• 6 to 8 ounces of chopped ham (optional)
  • 16 to 24 ounces shredded mozzarella cheese
  • ½ pound grated Parmesan cheese (reserve ½ cup to sprinkle over top just prior to serving)

9-by-13 inch baking pan with deep sides (we like to use disposable aluminum pans for no-fuss clean up)
Ragu Sauce

  • 2 tablespoons olive oil
  • 1-2 stalks of celery (chopped fine)
  • 1-2 carrots (chopped fine)
  • 1 small onion (chopped fine)
  • 1 clove garlic (minced)
  • 1 pound ground veal
  • 1 pound ground beef
  • 4 ounces pancetta (similar to bacon, cube into small pieces)
  • 1 cup of red wine
  • 2 tablespoons all-purpose flour
  • 2 tablespoons tomato paste
  • 3 (28-ounce) cans tomatoes (crushed with your hands). You can also use 2 cans of San tomatoes and one container or can of tomato sauce
  • 1 cup water (rinse out the tomato cans with water and add to the sauce pot to get all of the great sauce!)
  • 1 bouillon cube (vegetable)
  • 4 bay leaves
  • 2 to 3 rinds of Parmesan cheese (these are the hard ends of the parmesan cheese)
  • Salt to taste

In a large sauce pot, sauté the celery, carrot, onion, and garlic with the olive oil until tender. Add the veal, beef, and pancetta to the pan, breaking up the ground meat into small pieces with a wooden spoon as it browns. Cook together until all of the meat is cooked well and browned. Add red wine to the meat and when it has evaporated, add the flour, tomato paste, tomatoes (plus water), bay leaves, bouillon, and parmesan cheese rinds, and salt. If needed, add one small tsp. of sugar to sweeten.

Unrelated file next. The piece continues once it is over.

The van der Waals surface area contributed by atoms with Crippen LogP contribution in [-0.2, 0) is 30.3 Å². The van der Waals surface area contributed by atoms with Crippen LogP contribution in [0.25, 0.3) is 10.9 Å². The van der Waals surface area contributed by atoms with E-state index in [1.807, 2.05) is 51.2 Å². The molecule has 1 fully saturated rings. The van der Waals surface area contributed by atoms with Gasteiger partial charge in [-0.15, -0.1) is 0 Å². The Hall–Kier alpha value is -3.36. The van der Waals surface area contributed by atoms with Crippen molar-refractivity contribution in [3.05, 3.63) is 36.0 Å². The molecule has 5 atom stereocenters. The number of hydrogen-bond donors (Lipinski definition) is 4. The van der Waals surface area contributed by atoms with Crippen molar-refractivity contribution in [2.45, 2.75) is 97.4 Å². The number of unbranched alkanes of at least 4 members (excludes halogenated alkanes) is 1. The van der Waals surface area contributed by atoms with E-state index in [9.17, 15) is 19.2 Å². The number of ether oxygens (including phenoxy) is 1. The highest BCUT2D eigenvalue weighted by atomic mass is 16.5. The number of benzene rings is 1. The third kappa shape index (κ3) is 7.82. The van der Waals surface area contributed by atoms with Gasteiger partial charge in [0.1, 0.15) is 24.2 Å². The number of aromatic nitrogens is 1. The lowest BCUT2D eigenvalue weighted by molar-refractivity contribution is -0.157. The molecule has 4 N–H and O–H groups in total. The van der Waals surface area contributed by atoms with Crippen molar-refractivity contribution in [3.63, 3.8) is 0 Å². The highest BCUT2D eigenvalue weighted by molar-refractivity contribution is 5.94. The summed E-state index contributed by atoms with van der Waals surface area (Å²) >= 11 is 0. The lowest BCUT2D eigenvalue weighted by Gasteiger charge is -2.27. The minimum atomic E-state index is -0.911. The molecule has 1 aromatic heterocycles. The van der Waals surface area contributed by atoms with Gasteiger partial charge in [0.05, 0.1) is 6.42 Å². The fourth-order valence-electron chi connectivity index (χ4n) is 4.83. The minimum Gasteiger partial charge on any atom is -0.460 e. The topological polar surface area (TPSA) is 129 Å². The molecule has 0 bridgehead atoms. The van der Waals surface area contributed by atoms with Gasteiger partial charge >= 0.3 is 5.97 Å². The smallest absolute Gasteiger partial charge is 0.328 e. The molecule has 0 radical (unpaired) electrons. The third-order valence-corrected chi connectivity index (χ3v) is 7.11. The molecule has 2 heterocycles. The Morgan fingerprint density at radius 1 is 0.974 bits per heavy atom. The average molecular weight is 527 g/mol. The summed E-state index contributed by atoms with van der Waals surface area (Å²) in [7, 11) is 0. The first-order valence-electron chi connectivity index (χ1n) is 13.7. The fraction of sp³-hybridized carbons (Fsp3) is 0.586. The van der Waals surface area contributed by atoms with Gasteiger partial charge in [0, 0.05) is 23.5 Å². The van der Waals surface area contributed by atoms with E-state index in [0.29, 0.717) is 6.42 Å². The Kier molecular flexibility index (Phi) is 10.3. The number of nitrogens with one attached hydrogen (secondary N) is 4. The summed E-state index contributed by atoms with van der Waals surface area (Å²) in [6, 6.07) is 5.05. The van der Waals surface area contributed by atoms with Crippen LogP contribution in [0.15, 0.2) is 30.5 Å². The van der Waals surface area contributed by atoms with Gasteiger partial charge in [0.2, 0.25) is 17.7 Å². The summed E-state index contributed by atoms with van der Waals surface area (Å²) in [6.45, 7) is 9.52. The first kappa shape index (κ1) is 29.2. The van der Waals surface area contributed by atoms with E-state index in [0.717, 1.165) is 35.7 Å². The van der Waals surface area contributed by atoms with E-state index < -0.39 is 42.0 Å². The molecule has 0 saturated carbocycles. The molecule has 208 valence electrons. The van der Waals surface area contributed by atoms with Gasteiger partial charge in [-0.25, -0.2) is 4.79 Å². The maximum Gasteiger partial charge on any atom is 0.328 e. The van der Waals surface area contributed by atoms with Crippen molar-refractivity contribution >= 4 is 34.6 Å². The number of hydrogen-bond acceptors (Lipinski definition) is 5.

Simmer on low heat for 2-3 hours (stir every 15 minutes). Retrieve the remains of the cheese rinds and bay leaves prior to assembling the lasagna.


When you're ready to assemble the lasagna, boil the noodles til done.

Preheat oven to 350 degrees.

Assembling the Lasagna

  • Spray the bottom and sides of baking pan well with spray oil.
  • Start with a thin layer of ragu sauce on the bottom of the pan.
  • Layer 2 to 3 single pasta noodles over the top of the ragu sauce.
  • Spoon a thick layer of sauce over the pasta.
  • Sprinkle ¼ of the mozzarella cheese on top of the sauce, followed by ¼ of the grated Parmesan cheese.
  • Sprinkle 1/4 of the chopped ham over the cheese.
  • Continue with another layer of pasta noodles, sauce, cheese, and ham, until you have reached near the top of the pan (plan for 3 to 4 layers of pasta).
  • The top of the lasagna should be sauce, covered with mozzarella and Parmesan cheese.

*You may want to place the lasagna baking pan on top of a large cookie or baking sheet to catch any sauce that bubbles over.
Bake for 1 hour.

Take out of oven and let sit for 10 minutes prior to serving.

Finish with extra sauce and a sprinkle of Parmesan cheese.


Follow the  Health Fusion podcast on  Apple,   Spotify and  Google podcasts. For comments or other podcast episode ideas, email Viv Williams at  vwilliams@newsmd.com. Or on Twitter/Instagram/FB @vivwilliamstv.

When arctic blasts plummet temperatures, stepping outside can be dangerous. In this Health Fusion episode, Viv Williams talks to a researcher about what intensely cold air could do to anyone's lungs.

Opinion by Viv Williams
Viv Williams hosts the NewsMD podcast and column, "Health Fusion." She is an Emmy (and other) award-winning health and medical reporter whose stories have run on TV, digital and newspaper outlets nationwide. Viv is passionate about boosting people's health and happiness by helping them access credible, reliable and research-based health information from top experts. She regularly interviews experts and patients from leading medical institutions, such as Mayo Clinic.